A bike ride from home to the Palmetum yesterday rewarded me with sightings of many waterbirds and photos of some species I don’t see very often.
The Magpie Goose, Anseranus semipalmata, is one of the largest of our waterbirds – not as big as the Pelican but bigger than our ducks and ibis and much heavier than our egrets. They seem to be coming to the coast now as the inland dries out, like many other birds; certainly, I don’t usually see them along our Ross River parklands but there were lots yesterday.
The Comb-crested Jacana, Irediparra gallinacea, is a smallish bird with a chicken-like comb and the most extraordinary feet. Its lower legs are disproportionately heavy, and each of its toes is nearly as big as its shinbone, an adaptation which allows it to forage on floating vegetation in rivers and lagoons by spreading the weight over a large area. It is Australia’s only Jacana, although an Asian relative has been sighted in WA.
The Australian Darter, Anhinga melanogaster, and Little Black Cormorant, Phalacrocorax sulcirostris, are relatively common along Ross River. These two, perched on a branch over the water, were obviously on the lookout for lunch.
Fifty years ago Airlie Beach was a sleepy little town tucked in between the hills and the sea but it has grown exponentially with the rise of tourism, building up the hills and back into the hinterland (map).
Most of the growth near the sea is holiday accommodation of various kinds and the result, from a distance, is strangely reminiscent of far older towns in Italy (e.g. Positano) and Greece. The tourist dominance continues in the main street (souvenirs, travel agents, food and drink, backpacker hostels).
A nicer result of the same focus is the ‘boardwalk’ which follows the water’s edge from the main beach all the way back to Cannonvale beach, winding past the marina and occasional resorts but running mainly through parks when it has to part from the beach. I kept my eyes open for wildlife of all kinds when we did the walk. There weren’t many insects (midwinter, of course) but the birds made up for that – seagulls, of course, an Australasian Darter drying his wings on a rock near the marina, Black Ducks and a mixed group feeding on flowering gums, paperbarks and palms in parkland:
Rainbow Lorikeets and a bird which may have been a Varied Honeyeater were also feeding in the palms.
We saw a Sulphur-crested Cockatoo in the flowering eucalypt nearby, and a Forest Kingfisher (very like the Red-backed Kingfisher I saw out West recently) perched on a power line to look out for prey; a small hawk, perhaps a Nankeen Kestrel, preferred a street light as her perch. We did occasionally look out to sea …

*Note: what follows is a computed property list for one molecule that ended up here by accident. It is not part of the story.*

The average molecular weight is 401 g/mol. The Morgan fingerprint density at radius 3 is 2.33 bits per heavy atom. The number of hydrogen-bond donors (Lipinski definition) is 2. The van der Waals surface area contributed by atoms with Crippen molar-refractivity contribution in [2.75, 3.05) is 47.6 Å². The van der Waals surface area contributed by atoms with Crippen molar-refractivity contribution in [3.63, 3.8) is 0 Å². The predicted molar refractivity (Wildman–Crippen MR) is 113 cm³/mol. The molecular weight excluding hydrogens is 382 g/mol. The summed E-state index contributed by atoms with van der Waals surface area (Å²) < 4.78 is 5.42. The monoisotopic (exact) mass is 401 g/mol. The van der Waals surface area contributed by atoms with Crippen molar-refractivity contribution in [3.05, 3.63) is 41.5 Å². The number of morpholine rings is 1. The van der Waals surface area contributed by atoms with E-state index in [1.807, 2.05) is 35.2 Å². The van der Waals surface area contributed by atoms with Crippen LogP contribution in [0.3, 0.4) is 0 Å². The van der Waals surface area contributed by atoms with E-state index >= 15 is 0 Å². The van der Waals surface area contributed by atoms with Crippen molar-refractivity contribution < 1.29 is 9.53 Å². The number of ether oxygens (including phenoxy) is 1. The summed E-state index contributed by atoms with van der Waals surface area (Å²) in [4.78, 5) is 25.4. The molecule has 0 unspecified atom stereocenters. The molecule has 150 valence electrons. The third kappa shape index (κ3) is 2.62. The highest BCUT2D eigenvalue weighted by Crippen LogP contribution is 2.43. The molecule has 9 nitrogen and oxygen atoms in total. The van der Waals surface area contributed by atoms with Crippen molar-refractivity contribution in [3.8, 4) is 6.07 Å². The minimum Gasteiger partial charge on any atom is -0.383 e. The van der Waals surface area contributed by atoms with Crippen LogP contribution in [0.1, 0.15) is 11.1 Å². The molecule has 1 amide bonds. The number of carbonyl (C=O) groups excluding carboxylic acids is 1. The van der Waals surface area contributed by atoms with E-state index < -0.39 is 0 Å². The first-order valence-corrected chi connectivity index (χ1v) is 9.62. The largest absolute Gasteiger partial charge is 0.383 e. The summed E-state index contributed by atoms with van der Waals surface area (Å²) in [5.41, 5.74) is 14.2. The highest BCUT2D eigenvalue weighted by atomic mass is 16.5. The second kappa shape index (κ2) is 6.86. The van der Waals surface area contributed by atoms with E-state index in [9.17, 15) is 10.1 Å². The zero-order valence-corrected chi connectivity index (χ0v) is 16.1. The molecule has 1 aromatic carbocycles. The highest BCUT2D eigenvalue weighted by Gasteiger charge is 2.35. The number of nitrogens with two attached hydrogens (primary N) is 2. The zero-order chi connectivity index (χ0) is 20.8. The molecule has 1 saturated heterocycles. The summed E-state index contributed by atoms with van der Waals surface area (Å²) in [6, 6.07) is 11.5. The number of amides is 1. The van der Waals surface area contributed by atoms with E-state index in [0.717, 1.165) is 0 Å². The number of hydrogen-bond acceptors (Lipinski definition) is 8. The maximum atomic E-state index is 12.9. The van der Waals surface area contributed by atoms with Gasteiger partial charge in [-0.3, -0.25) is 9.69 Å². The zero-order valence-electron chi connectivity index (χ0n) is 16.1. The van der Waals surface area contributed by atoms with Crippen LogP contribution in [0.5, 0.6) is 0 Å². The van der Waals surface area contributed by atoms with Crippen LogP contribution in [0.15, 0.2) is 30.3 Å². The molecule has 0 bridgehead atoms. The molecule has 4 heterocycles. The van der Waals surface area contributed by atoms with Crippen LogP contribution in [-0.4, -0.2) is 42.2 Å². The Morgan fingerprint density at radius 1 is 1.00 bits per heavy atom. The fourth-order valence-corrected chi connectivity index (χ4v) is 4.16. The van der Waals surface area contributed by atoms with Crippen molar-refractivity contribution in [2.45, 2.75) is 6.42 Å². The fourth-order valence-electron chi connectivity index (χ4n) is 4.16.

Another easy walk from the centre of town takes you into the hills, following Airlie Creek (only a trickle at this time of year) upstream through the rainforest to a small waterfall. Birds in the bush are almost invisible but I managed photographs of butterflies feeding on flowers in sunlit spots, and a few colourful plants (fig, bitter melon).
Rainsby is the Western Queensland cattle grazing property I visited over Easter and described here. There were lots of birds and I managed to capture a good number of species with my camera, though not all at a quality I would inflict on innocent browsers.
The species fell neatly into two groups with little overlap. The lightly timbered grassland around the house supported one group, Torrens Creek had all the waterbirds, and the birds of prey (at least two species) soared high above both areas. Small photos on this page are linked to larger versions, as are most of the photos on Green Path – as usual, just click on them.
I also saw Magpies, Magpie-larks, Galahs and Hawks (Black Kites, I think, and one that may have been a Peregrine Falcon) but don’t have satisfactory photos for one reason or another.
Beside the creek
The photo above is a somewhat fluky capture of three species of heron together – two White-necked Heron, Ardea pacifica; a White-faced Heron, Ardea novaehollandiae; and a young Nankeen Night Heron, Nicticorax caledonicus. For good measure, there was an adult Nankeen Night Heron on the branch below these four but it was obscured by leaves and therefore cropped out of the image.